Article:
Free Software Foundation organises "Day Against DRM"
On its DefectiveByDesign.org campaign page, the Free Software Foundation (FSF) has announced that 4 May (today) will be this year's "Day Against DRM". With this day of action, the organisation wants to focus the public's attention on the risks of what it considers to be an anti-social technology. The FSF has created a wiki page which allows users to swap campaign banners and event ideas.
The campaign organisers complain that companies such as Amazon and Apple use digital rights management (DRM), also known as digital copy protection, to maximise their profits at the expense of their products' usability; they say that DRM restricts users' liberties and puts them at the mercy of vendors. The Free Software Foundation has, therefore, called on users to avoid products that use restrictive copy protection. In this context, the FSF recently renewed its call to boycott Sony for taking legal action against various hackers who bypassed the Playstation 3's copy protection.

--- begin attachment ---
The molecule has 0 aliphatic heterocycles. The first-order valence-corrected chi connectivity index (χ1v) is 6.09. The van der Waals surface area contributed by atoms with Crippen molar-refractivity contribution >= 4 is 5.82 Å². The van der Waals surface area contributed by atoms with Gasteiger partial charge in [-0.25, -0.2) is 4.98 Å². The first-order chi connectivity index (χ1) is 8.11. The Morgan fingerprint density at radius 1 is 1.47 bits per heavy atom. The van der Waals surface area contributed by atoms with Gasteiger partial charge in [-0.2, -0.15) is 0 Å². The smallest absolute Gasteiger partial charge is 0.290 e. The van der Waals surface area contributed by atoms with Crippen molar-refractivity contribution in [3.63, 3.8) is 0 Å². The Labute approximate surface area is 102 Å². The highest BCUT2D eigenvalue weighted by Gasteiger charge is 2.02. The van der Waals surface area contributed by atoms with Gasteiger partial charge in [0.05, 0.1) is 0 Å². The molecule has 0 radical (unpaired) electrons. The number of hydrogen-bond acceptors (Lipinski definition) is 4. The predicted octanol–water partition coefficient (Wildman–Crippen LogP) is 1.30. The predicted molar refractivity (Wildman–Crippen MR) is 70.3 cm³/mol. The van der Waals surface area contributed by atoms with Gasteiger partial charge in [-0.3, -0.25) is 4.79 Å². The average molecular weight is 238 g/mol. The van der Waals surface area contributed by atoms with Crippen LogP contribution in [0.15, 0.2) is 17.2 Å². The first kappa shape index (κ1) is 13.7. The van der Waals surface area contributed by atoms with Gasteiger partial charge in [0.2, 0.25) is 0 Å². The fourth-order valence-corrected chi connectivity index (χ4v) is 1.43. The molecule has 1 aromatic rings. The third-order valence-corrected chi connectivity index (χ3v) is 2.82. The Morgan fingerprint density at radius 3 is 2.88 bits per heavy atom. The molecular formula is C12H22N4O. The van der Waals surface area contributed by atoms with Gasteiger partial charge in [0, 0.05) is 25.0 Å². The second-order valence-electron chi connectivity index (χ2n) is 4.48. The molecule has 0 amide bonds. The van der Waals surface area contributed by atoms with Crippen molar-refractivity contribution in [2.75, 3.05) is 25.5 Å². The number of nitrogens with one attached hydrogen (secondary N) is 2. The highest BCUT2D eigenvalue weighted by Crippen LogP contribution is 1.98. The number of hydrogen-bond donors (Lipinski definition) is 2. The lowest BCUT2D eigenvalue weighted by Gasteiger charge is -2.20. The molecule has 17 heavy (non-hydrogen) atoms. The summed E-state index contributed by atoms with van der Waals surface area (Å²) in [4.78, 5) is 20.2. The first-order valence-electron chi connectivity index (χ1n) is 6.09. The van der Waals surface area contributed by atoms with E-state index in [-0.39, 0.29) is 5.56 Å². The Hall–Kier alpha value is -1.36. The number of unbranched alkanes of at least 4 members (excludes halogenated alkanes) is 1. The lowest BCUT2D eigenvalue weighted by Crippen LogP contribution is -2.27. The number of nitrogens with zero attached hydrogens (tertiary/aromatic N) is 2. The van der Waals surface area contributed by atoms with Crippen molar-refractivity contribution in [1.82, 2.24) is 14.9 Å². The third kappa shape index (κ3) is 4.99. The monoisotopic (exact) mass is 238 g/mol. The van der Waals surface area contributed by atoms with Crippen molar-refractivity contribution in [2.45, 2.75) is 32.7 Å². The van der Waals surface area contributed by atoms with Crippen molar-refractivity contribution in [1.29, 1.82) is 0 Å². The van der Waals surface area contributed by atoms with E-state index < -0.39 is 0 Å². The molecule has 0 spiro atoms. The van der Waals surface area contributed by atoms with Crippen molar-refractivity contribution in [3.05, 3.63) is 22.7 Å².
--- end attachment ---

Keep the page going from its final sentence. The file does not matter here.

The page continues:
The non-profit organisation regularly organises campaigns to promote its goals and generate publicity for its demands. The "Day Against DRM" was first held in October 2006 and is repeated at irregular intervals.